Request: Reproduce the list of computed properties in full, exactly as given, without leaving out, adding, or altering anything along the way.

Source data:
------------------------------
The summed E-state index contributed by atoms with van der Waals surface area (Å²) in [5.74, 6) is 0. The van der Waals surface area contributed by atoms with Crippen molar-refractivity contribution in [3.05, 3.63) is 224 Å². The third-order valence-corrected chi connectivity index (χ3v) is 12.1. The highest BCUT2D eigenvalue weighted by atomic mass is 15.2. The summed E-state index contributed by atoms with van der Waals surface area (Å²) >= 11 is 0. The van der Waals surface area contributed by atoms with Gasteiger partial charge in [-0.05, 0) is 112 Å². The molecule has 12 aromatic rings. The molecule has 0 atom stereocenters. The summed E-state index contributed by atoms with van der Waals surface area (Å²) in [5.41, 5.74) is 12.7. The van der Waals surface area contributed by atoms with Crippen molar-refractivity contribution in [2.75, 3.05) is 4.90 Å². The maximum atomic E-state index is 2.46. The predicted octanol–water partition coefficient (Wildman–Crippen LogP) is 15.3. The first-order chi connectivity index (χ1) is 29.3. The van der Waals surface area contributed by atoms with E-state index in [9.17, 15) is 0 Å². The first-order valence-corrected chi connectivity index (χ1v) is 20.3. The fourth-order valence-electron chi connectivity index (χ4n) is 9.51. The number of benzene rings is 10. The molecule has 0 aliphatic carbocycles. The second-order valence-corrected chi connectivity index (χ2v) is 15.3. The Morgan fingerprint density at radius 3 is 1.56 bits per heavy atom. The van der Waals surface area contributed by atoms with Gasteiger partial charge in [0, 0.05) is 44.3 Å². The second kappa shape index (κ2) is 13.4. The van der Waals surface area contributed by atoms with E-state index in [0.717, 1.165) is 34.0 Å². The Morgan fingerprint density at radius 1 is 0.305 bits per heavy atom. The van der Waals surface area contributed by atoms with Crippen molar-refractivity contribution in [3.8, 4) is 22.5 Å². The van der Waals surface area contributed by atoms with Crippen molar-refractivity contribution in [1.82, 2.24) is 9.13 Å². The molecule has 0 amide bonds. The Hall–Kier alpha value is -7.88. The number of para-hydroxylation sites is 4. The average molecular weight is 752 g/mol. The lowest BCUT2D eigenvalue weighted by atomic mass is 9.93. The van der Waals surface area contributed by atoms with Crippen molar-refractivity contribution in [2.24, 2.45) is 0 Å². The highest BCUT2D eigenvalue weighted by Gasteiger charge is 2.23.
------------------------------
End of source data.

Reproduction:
The summed E-state index contributed by atoms with van der Waals surface area (Å²) in [5.74, 6) is 0. The van der Waals surface area contributed by atoms with Crippen molar-refractivity contribution in [3.05, 3.63) is 224 Å². The third-order valence-corrected chi connectivity index (χ3v) is 12.1. The highest BCUT2D eigenvalue weighted by atomic mass is 15.2. The summed E-state index contributed by atoms with van der Waals surface area (Å²) >= 11 is 0. The van der Waals surface area contributed by atoms with Gasteiger partial charge in [-0.05, 0) is 112 Å². The molecule has 12 aromatic rings. The molecule has 0 atom stereocenters. The summed E-state index contributed by atoms with van der Waals surface area (Å²) in [5.41, 5.74) is 12.7. The van der Waals surface area contributed by atoms with Crippen molar-refractivity contribution in [2.75, 3.05) is 4.90 Å². The maximum atomic E-state index is 2.46. The predicted octanol–water partition coefficient (Wildman–Crippen LogP) is 15.3. The first-order chi connectivity index (χ1) is 29.3. The van der Waals surface area contributed by atoms with E-state index in [9.17, 15) is 0 Å². The first-order valence-corrected chi connectivity index (χ1v) is 20.3. The fourth-order valence-electron chi connectivity index (χ4n) is 9.51. The number of benzene rings is 10. The molecule has 0 aliphatic carbocycles. The second-order valence-corrected chi connectivity index (χ2v) is 15.3. The Morgan fingerprint density at radius 3 is 1.56 bits per heavy atom. The van der Waals surface area contributed by atoms with Gasteiger partial charge in [0, 0.05) is 44.3 Å². The second kappa shape index (κ2) is 13.4. The van der Waals surface area contributed by atoms with E-state index in [0.717, 1.165) is 34.0 Å². The Morgan fingerprint density at radius 1 is 0.305 bits per heavy atom. The van der Waals surface area contributed by atoms with Crippen molar-refractivity contribution in [3.8, 4) is 22.5 Å². The van der Waals surface area contributed by atoms with Crippen molar-refractivity contribution in [1.82, 2.24) is 9.13 Å². The molecule has 0 amide bonds. The Hall–Kier alpha value is -7.88. The number of para-hydroxylation sites is 4. The average molecular weight is 752 g/mol. The lowest BCUT2D eigenvalue weighted by atomic mass is 9.93. The van der Waals surface area contributed by atoms with Crippen molar-refractivity contribution in [2.24, 2.45) is 0 Å². The highest BCUT2D eigenvalue weighted by Gasteiger charge is 2.23.